Technology and new inventions and ideas continually add to the possible themes and theme statements.  I’ll give you an example.  Although not used as far as I know in Western literature, the idea of blogged and texted novels and novellas has been used in Eastern literature in more than one format.  The idea of grasped celebrity has been used much in Western literature—it is a common theme in Eastern literature.

 

The supernatural has not run its course in any literature.  The reflection of social and cultural ideas from myth and the supernatural is an ongoing idea that has branched from fantasy and science fiction directly into the mainstream.  In fact, I would argue that in our modern age, science fiction has literally permeated almost all normal fiction.  You can’t pick up a modern work that does not express some potential or possible future.  You see this most directly in movies and that hasn’t been missed in mainstream literature.  Just take a look a many novels that deal with technology expressions that are not yet in the normal or that are just becoming the norm.  Who could have imagined twenty years ago that almost everyone would carry a high performance computer in their pocket, and that dropping that computer in the toilet would become a major tragedy in common life.  Imagination is the focus and the driver of all writing.  We need to see how we can develop and use imagination to improve our skills as writers.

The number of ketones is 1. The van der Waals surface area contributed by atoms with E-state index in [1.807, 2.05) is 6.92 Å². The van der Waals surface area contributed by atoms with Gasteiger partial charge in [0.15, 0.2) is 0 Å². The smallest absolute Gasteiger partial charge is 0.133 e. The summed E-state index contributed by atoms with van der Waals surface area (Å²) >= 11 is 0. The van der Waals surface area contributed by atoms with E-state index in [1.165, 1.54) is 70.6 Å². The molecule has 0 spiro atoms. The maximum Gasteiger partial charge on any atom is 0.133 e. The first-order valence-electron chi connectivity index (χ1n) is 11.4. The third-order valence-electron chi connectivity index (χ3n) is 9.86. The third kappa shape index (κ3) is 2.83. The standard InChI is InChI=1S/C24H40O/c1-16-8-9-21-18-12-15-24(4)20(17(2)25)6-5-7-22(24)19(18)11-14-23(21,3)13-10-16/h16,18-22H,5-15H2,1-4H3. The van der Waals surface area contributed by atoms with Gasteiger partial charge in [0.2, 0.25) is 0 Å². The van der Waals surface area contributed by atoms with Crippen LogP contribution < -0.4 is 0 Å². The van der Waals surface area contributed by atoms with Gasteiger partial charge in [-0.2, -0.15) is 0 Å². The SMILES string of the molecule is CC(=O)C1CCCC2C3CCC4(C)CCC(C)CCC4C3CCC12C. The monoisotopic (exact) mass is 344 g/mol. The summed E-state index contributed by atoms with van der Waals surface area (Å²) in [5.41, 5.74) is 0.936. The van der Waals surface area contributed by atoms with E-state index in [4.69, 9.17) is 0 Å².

I’ll write more tomorrow.

For more information, you can visit my author site www.ldalford.com/, and my individual novel websites:

http://www.ancientlight.com

www.aegyptnovel.com

http://www.sisteroflight.com

http://www.sisterofdarkness.com

www.centurionnovel.com

www.thesecondmission.com

www.theendofhonor.com

www.thefoxshonor.com

www.aseasonofhonor.com

fiction, theme, plot, story, storyline, character development, scene, setting, conversation, novel, book, writing, information, study, marketing, tension, release, creative, idea, logic

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About L.D. Alford

L. D. Alford is a novelist whose writing explores with originality those cultures and societies we think we already know. His writing distinctively develops the connections between present events and history—he combines them with threads of reality that bring the past alive. L. D. Alford is familiar with technology and cultures—he is widely traveled and earned a B.S. in Chemistry from Pacific Lutheran University, an M.S. in Mechanical Engineering from Boston University, a Ph.D. in Aerospace Engineering from The University of Dayton, and is a graduate of Air War College, Air Command and Staff College, and the USAF Test Pilot School. L. D. Alford is an author who combines intimate scientific and cultural knowledge into fiction worlds that breathe reality. He is the author of three historical fiction novels: Centurion, Aegypt, and The Second Mission, and three science fiction novels: The End of Honor, The Fox’s Honor, and A Season of Honor.